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This article was published 7/5/2014 (842 days ago), so information in it may no longer be current.
Two Winnipeg men have taken the rap for the brutal killing of a city teen who fell prey to a misguided plot to wrest control of a North End crack house from the Indian Posse street gang.
Warner Flett, 25, and Michael Guimond, 35, pleaded guilty to manslaughter this morning for their roles in a brutal Sept. 4, 2012 attack on Paris Bruce, 16, that lead to the teen's death in hospital days later.
The men, members of the Indian Posse, also admitted Bruce's killing was committed to further the interests of the feared street gang. They pleaded guilty to a criminal organization charge.
Prosecutors accepted the pleas in answer to a first-degree murder charge. As well, four other reputed IP gang members accused in Bruce's death saw their charges dropped after their two associates entered their pleas.
As a result, Richard Beaulieu, 38, Colin Monkman, 19, and Gregory Myerion, 28, were set to be freed, while Michael Okemow, 25, will remain in custody pending trial in an unrelated homicide case.
Flett and Guimond were part of a group that chased after and attacked Bruce in an Aberdeen Avenue back lane.
Bruce was a member of the Mob Squad gang, a rival faction to the IP which is involved in the drug trade, according to prosecutors.
At the time, the Mob Squad was under the leadership of Joshua Jeffs, 24, a man who "carried great influence over the younger members and associates of this group," according to a statement of facts tabled and read in court.
Jeffs, hoping to expand his gang's crack-dealing business, decided to approach people living at a "very successful" crack house on Redwood Avenue – one he knew had ties to the IP — in hopes they would sell drugs for him, according to Crown attorney Brent Davidson.
"He was by all accounts, a ruthless individual set on furthering his own goals," Davidson said.
Regardless of the fact he knew which gang the crack house was aligned with, Jeffs directed "young soldiers" including Bruce, another youth and an 11-year-old boy to go there and make a pitch to take it over, according to the court facts.
After rebuffing Bruce and the other teen twice, the people living there called Flett and told him what was happening. He, Guimond, and other IP members went to the home, said Davidson.
"The Crown cannot say that all these males were called as 'backup,' however based upon what transpired shortly thereafter it is clear that some discussions were had amongst the Indian Posse members about the Mob Squad's efforts," Davidson said.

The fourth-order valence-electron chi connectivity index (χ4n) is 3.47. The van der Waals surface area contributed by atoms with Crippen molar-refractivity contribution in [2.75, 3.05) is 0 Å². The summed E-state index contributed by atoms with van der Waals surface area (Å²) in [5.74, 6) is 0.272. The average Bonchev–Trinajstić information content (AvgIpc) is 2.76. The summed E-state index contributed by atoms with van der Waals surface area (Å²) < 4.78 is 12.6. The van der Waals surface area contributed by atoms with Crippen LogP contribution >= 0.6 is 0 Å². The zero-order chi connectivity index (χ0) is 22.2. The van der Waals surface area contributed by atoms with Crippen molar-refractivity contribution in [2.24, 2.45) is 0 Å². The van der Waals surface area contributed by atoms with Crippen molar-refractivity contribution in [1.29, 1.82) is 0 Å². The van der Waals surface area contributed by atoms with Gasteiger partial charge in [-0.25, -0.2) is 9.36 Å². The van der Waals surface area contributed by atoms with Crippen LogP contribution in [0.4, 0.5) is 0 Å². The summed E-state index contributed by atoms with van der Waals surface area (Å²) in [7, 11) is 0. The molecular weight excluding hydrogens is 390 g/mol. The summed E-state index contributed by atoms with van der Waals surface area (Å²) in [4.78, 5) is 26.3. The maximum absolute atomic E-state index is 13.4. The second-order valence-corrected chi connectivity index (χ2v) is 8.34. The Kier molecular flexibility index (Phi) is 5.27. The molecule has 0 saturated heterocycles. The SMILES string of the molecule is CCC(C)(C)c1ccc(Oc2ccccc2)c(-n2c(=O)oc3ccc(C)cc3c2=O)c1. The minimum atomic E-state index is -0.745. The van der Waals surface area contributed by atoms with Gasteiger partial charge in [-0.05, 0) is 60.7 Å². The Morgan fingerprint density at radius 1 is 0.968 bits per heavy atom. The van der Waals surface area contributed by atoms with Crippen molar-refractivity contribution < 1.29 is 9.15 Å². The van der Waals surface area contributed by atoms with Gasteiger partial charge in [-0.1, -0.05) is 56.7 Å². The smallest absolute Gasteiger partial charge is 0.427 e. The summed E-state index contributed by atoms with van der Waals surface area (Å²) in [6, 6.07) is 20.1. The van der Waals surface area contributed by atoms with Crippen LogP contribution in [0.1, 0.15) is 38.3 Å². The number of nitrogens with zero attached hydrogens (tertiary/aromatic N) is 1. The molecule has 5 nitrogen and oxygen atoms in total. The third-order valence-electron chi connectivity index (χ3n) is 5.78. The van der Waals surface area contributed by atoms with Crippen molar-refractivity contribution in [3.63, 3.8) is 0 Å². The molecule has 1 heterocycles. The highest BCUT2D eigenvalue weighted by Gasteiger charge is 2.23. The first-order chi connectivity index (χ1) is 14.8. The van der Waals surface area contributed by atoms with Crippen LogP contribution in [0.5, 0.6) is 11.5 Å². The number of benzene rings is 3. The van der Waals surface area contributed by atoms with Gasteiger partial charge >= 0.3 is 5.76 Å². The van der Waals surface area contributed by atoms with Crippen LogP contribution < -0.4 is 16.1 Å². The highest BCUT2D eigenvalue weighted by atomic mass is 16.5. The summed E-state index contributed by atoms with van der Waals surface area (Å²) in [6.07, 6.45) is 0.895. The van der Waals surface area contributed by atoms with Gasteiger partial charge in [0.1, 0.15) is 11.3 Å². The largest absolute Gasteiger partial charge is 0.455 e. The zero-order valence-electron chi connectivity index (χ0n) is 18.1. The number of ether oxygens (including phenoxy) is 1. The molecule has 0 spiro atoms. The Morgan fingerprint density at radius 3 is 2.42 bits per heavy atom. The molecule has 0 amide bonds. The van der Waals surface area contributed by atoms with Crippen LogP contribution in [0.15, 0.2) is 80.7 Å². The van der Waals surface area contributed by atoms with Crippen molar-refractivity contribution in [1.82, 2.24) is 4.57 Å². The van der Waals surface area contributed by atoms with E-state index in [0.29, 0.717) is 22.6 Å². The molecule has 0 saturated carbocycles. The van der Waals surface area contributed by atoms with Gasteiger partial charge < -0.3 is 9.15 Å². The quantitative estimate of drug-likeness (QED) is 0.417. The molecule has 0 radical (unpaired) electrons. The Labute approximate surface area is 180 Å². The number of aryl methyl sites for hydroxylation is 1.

Just after 7:30 a.m. on Sept 4, 2012, Jeffs and the three youths went to the drug house for "a third and fateful time," said Davidson.
The trio of youngsters went to the door while Jeffs waited in the car, said Davidson. Guimond answered and an argument broke out. Soon after, the trio tossed bits of wood and a brick at Guimond.
A contingent of IP members then stood up and ran from the house, Davidson said. The 11-year-old made it to Jeffs's car, while Bruce and the other youth took off down an Aberdeen Avenue lane.
Bruce was caught about 100 feet from the crack house and beaten, court heard. Guimond admits striking him a few times, while Flett admits kicking him, including once in the head.
Bruce was able to get away to a nearby yard but was further assaulted there, including being smashed with sticks and stabbed twice with two knives.
Davidson said a witness cried out, "stop police," which caused some of the men – including Guimond and Flett – to stop the attack head back to the nearby crack house.
Bruce tried to get away but forensic evidence shows he was hit in the head at least one other time after this point, court heard.
Guimond and Flett went back to the yard not long after to try to find something Guimond dropped before going to ditch their clothing at another house, Davidson said.
The Crown didn't say what sentences it will seek for the men. Manslaughter carries with it a maximum term of life in prison.
Guimond, has been charged, but never convicted, in two prior city homicides. His brother, Norman, was convicted of manslaughter in 1999 in connection with the killing of grocery store clerk Jeff Giles and received a life sentence.
Police initially laid manslaughter charges in Bruce's death but months later upgraded them to first-degree murder.
Investigators would only reveal that "new information" came to light after making arrests that led to the more serious charge being laid.
Convictions for the criminal organization offences naming the Indian Posse are a victory for Manitoba Justice. A previous effort to pursue the gang on that front in court fell flat.